While Cardinal Law, in statements and depositions after the scandal broke, frequently said the archdiocese's first priority was "the protection of children," Bishop McCormack did not make that assertion.
Roderick MacLeish Jr., a plaintiffs' lawyer, asked the bishop, "if there was a conflict between protecting the child and protecting the priest, you always put the child first, is that your testimony?"
Bishop McCormack said, "No, that's not my testimony," and added, "I would try to protect both."
In 1994, Bishop McCormack received a memorandum from Sister Mulkerrin in which she described herself as a "broken record" in urging that parish bulletins carry an announcement about accused priests. Bishop McCormack said she had made the suggestion before, but it was rejected because officials believed confidentiality was important for parishioners and priests.
Mr. MacLeish asked Bishop McCormack if he thought that publicity about an accused priest might have encouraged some people to come forward years earlier and get counseling sooner.
Bishop McCormack said he now agreed, and referring to the decision not to inform parishes, he added, "I would say that, I would, in hindsight, in retrospect, I think that from what I know today, it was not the best way of handling it."
Yet as recently as six months ago, Bishop McCormack was apparently still not fully informing parishioners about reports of abuse. In New Hampshire, he assigned the Rev. Ronald P. Cote to a church in Jaffrey, though Father Cote had acknowledged having a five-year sexual relationship with a teenage boy.
In the deposition released today, Bishop McCormack implied that he considered the Cote case less serious because "he did not do it with a parishioner" but rather an 18-year-old who did not belong to the church.
Bishop McCormack's deference toward priests in Boston was indicated in several cases addressed in the deposition. In 1990, for example, he met with two boys from a Haverhill, Mass., church who said they had been molested by the Rev. Ronald H. Paquin. One said Father Paquin had grabbed his genitals.
Bishop McCormack met with Father Paquin a few weeks later and then wrote a memorandum that raised concerns but seemed to accept the priest's version of events.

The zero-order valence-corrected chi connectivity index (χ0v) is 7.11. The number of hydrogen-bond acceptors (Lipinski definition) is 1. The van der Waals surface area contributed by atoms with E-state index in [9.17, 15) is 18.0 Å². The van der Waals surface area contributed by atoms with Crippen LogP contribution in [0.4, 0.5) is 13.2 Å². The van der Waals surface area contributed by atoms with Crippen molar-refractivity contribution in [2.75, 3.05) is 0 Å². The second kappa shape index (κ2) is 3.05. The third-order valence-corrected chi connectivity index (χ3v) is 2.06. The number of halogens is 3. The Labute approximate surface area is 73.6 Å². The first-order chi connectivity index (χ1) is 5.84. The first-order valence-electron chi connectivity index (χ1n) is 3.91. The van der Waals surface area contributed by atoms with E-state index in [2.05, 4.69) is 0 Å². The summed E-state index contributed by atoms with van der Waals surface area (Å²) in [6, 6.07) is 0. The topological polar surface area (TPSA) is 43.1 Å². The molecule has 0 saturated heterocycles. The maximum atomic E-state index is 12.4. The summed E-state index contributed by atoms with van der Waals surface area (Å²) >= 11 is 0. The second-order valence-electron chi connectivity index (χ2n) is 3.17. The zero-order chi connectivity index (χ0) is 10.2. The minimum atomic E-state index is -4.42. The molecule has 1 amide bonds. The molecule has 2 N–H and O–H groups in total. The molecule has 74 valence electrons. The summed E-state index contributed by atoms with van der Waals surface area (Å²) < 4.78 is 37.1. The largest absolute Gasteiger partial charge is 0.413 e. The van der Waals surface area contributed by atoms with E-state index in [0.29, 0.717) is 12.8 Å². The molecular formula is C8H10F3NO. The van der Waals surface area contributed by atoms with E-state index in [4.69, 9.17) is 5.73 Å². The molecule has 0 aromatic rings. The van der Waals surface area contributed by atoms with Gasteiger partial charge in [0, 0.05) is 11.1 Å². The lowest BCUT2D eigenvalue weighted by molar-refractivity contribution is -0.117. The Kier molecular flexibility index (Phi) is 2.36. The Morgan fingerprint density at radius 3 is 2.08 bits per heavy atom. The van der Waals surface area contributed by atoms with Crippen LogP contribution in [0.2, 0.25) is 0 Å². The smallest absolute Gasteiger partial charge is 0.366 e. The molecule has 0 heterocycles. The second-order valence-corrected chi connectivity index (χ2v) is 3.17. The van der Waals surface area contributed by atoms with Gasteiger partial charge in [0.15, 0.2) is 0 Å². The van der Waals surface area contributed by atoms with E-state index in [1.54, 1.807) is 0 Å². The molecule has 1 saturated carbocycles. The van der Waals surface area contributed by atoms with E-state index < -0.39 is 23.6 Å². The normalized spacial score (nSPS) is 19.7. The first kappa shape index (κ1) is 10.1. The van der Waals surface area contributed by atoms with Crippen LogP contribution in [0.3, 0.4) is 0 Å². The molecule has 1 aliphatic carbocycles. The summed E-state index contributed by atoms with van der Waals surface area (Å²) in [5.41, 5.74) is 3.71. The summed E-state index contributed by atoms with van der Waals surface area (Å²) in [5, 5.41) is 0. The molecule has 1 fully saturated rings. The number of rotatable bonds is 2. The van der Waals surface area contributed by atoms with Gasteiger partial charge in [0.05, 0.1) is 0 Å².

"I think there is a serious concern how he has expressed his care and concern for young boys," the memorandum said. "It seems to be from mixed motives. It seems that he does have a true concern for them, but also he has his own needs of affection which get expressed in unhealthy ways."
Asked in the deposition why he did not include the boys' description, Bishop McCormack said, "I would say that the reason I put it in this way is because that's probably how Father Paquin described it."
A year later, after Father Paquin had been removed from the Haverhill church and sent to a hospital for treatment, more complaints surfaced. A priest complained to Bishop McCormack that Father Paquin had been violating restrictions by returning to Haverhill and "romancing" a boy who was about 15 or 16 years old.
Bishop McCormack said his response was to speak with Father Paquin. "And I was hoping that by my speaking with him that he, you know, would stop what he was doing," he testified.
Last week, Father Paquin pleaded guilty to three counts of child rape involving an altar boy between 1990 and 1992 in Haverhill. He was sentenced to 12 to 15 years in prison.
In the Shanley case, Bishop McCormack handled a 1985 letter from a woman in Rochester, N.Y., who complained that Father Shanley said in a speech, "When adults have sex with children, the children seduced them."
In his deposition, the bishop said he believed Father Shanley's explanation that he had been misunderstood.